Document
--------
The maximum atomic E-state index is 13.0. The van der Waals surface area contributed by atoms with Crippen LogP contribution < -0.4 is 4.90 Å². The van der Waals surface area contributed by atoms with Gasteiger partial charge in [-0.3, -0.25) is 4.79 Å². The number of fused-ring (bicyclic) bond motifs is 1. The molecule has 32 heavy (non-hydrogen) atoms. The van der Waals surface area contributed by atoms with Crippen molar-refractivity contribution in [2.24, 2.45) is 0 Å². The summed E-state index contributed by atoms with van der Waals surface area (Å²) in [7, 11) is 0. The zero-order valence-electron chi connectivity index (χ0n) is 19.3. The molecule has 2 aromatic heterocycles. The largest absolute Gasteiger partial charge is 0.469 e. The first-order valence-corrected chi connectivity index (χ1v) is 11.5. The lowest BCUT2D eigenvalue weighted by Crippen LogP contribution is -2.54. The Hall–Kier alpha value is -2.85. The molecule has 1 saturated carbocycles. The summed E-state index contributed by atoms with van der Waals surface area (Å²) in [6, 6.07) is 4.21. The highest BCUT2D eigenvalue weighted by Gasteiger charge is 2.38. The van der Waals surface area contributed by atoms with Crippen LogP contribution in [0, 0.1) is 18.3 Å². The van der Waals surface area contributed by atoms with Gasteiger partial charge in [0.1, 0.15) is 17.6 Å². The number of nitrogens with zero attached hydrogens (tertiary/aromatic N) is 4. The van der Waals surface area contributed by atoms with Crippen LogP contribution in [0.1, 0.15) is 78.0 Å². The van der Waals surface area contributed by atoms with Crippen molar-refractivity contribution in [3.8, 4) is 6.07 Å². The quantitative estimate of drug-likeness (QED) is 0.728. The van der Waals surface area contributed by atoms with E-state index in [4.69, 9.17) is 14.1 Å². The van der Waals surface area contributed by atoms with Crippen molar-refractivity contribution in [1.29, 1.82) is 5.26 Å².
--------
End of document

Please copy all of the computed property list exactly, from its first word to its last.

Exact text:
The maximum atomic E-state index is 13.0. The van der Waals surface area contributed by atoms with Crippen LogP contribution < -0.4 is 4.90 Å². The van der Waals surface area contributed by atoms with Gasteiger partial charge in [-0.3, -0.25) is 4.79 Å². The number of fused-ring (bicyclic) bond motifs is 1. The molecule has 32 heavy (non-hydrogen) atoms. The van der Waals surface area contributed by atoms with Crippen molar-refractivity contribution in [2.24, 2.45) is 0 Å². The summed E-state index contributed by atoms with van der Waals surface area (Å²) in [7, 11) is 0. The zero-order valence-electron chi connectivity index (χ0n) is 19.3. The molecule has 2 aromatic heterocycles. The largest absolute Gasteiger partial charge is 0.469 e. The first-order valence-corrected chi connectivity index (χ1v) is 11.5. The lowest BCUT2D eigenvalue weighted by Crippen LogP contribution is -2.54. The Hall–Kier alpha value is -2.85. The molecule has 1 saturated carbocycles. The summed E-state index contributed by atoms with van der Waals surface area (Å²) in [6, 6.07) is 4.21. The highest BCUT2D eigenvalue weighted by Gasteiger charge is 2.38. The van der Waals surface area contributed by atoms with Crippen LogP contribution in [0, 0.1) is 18.3 Å². The van der Waals surface area contributed by atoms with Gasteiger partial charge in [0.1, 0.15) is 17.6 Å². The number of nitrogens with zero attached hydrogens (tertiary/aromatic N) is 4. The van der Waals surface area contributed by atoms with Crippen LogP contribution in [0.1, 0.15) is 78.0 Å². The van der Waals surface area contributed by atoms with Crippen molar-refractivity contribution in [3.8, 4) is 6.07 Å². The quantitative estimate of drug-likeness (QED) is 0.728. The van der Waals surface area contributed by atoms with E-state index in [4.69, 9.17) is 14.1 Å². The van der Waals surface area contributed by atoms with Crippen molar-refractivity contribution in [1.29, 1.82) is 5.26 Å².